The 1941 Denvention was a truly interesting convention. I've been to 51 of the 52 World Science Fiction Conventions, and to this day I feel that the talk that Heinlein gave in Denver was really the most extraordinary -- even when looked at from many years later. His Guest of Honor speech was called "The Discovery of the Future"; it was the first any of us had ever heard of 'timebinding'. At the time, Walt Daugherty was the first one to record a convention, on actual phonograph records, and he successfully recorded Heinlein's talk. Afterwards, I took the Daugherty phonograph records home to transcribe them. I sat with one hand on a record and one on the typewriter -- I'd listen a little bit and type in a little bit. Then I stenciled it, mimeographed it, collated it, stapled it, addressed it, stamped it, and mailed it for ten cents a copy. One hundred of them! Four or five years ago, in San Francisco, at an auction, one of these surfaced -- it sold to a dealer for thirteen hundred dollars!
Heinlein made quite an impression on us in other ways, too. He did something that I can't say I approve of in this day and age, but at the time it seemed incredibly cool. He was a very suave individual then, and in the middle of his talk, he stopped for a moment, took out a cigarette, and lit it. It's a wonder that the whole convention didn't start smoking!
Anyway, the word went around that it was Heinlein's birthday in a couple of days, so we all chipped in, and there was enough to buy eight books that his wife told us that he was fond of. He nearly lost control; he nearly broke down and wept at the banquet when he was given the gift. There was a costume contest at the Denvention, and even Heinlein participated. There was a character in a story in Amazing Stories by Eando Binder called "Adam Link", the humanoid robot, and Heinlein came as 'Adam Stink' -- walking kind of stiffly across the floor. E. Everett Evans won a contest in the masquerade as the Birdman from Rhea. He had personally pasted about one thousand colored feathers on a costume, but it took him so long to do that he never finished the rest of the costume. He had to be content just wearing the head...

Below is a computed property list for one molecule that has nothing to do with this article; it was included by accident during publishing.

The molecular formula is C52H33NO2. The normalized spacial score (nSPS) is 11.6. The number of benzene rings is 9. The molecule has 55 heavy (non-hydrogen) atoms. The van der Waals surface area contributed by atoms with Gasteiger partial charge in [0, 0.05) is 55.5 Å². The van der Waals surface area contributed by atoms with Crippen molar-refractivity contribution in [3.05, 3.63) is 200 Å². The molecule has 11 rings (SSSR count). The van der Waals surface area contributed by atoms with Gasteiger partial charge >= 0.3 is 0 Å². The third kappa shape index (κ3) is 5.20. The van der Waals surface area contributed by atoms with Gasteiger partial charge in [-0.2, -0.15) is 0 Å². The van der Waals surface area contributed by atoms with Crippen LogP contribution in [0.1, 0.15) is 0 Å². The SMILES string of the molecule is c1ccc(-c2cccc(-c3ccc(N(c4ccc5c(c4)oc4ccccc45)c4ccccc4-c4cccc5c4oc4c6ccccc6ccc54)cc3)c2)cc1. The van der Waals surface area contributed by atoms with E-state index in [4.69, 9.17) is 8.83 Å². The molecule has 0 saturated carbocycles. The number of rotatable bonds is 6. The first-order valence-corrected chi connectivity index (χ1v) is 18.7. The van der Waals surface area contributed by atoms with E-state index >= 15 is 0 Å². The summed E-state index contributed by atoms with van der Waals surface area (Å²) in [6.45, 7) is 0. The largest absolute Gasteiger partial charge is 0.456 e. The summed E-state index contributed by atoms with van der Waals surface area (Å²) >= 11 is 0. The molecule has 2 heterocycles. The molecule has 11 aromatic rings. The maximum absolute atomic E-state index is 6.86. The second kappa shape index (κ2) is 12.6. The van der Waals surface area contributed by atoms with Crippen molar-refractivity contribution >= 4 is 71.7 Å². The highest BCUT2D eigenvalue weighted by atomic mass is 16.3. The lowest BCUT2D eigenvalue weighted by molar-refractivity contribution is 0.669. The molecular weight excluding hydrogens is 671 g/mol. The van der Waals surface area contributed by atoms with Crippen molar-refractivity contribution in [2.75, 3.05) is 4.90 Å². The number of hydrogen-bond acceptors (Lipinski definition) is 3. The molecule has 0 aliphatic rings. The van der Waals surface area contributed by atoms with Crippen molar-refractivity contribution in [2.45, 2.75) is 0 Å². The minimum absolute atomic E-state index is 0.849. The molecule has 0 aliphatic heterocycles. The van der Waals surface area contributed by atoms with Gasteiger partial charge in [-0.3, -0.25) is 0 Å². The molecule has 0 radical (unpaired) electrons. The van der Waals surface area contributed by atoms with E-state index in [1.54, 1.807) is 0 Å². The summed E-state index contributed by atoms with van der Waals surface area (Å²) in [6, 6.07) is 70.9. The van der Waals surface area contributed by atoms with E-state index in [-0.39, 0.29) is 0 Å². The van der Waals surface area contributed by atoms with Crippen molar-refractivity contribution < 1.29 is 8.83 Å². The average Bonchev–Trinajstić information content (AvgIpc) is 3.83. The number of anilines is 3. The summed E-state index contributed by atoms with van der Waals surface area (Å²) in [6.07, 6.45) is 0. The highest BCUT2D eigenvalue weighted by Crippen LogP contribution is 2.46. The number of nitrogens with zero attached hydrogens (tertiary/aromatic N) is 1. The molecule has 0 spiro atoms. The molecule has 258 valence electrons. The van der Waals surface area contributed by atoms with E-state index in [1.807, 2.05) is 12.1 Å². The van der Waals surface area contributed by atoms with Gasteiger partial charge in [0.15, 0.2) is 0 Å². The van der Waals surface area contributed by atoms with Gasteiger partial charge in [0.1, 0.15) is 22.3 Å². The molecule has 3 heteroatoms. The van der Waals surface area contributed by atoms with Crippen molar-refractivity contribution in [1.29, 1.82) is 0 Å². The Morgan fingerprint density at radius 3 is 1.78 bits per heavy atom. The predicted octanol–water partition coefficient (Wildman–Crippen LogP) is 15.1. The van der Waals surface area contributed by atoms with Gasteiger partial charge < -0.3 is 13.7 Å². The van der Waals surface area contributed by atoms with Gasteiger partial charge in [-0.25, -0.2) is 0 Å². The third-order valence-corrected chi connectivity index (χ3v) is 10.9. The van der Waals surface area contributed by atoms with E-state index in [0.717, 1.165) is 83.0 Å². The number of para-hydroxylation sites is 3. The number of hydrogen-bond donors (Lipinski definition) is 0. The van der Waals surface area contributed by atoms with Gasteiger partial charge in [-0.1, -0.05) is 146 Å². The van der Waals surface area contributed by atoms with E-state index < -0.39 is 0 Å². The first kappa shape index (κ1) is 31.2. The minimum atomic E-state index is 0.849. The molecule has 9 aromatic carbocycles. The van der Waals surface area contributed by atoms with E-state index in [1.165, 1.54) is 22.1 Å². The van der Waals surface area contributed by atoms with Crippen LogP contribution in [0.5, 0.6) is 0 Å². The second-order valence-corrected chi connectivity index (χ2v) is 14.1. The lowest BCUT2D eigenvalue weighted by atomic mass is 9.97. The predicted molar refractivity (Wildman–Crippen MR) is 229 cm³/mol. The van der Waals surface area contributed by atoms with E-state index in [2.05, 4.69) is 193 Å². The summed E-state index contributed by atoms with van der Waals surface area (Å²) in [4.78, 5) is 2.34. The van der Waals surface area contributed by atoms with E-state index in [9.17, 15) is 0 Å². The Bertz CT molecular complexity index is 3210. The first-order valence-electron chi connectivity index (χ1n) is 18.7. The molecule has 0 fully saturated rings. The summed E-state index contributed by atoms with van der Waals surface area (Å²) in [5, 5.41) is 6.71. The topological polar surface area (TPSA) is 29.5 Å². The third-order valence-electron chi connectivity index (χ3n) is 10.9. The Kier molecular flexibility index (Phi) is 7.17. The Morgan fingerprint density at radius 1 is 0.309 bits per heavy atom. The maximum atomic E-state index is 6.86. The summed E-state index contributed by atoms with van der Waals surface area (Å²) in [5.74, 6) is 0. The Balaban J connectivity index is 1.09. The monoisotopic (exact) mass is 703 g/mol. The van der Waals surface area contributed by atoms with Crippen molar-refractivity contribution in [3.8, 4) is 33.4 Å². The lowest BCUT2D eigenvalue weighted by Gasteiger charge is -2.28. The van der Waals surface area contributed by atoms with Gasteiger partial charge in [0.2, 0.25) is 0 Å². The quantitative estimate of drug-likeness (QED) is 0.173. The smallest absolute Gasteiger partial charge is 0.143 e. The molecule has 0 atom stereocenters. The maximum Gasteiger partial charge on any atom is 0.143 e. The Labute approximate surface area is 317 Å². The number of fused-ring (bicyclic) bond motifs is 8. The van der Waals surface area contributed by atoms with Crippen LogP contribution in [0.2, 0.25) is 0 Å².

One further thing about that masquerade -- I got a prize as the 'Hunchbackerman of Notre Dame'. A mask had been created for me by Ray Harryhausen, but in order to make it, he had me come out to Pacific Palisades where he was living. I remember that it was a hellishly hot day; I just lay there and he put this goop all over my face, which in those days took about a half hour to an hour to solidify. Ray left for a while to do some other things while the goop hardened; there was really no reason for him to stick around while I was just lying there baking. It was so hellishly hot that day that the soles of my feet were perspiring, so I took my shoes and stockings off. Well, Ray's great Mastiff dog named Kong came over and got interested in the saline solution. He had a big red raspy tongue -- he would go up and down on the soles of my feet! It was awful! But nobody was around, so nobody came to my rescue...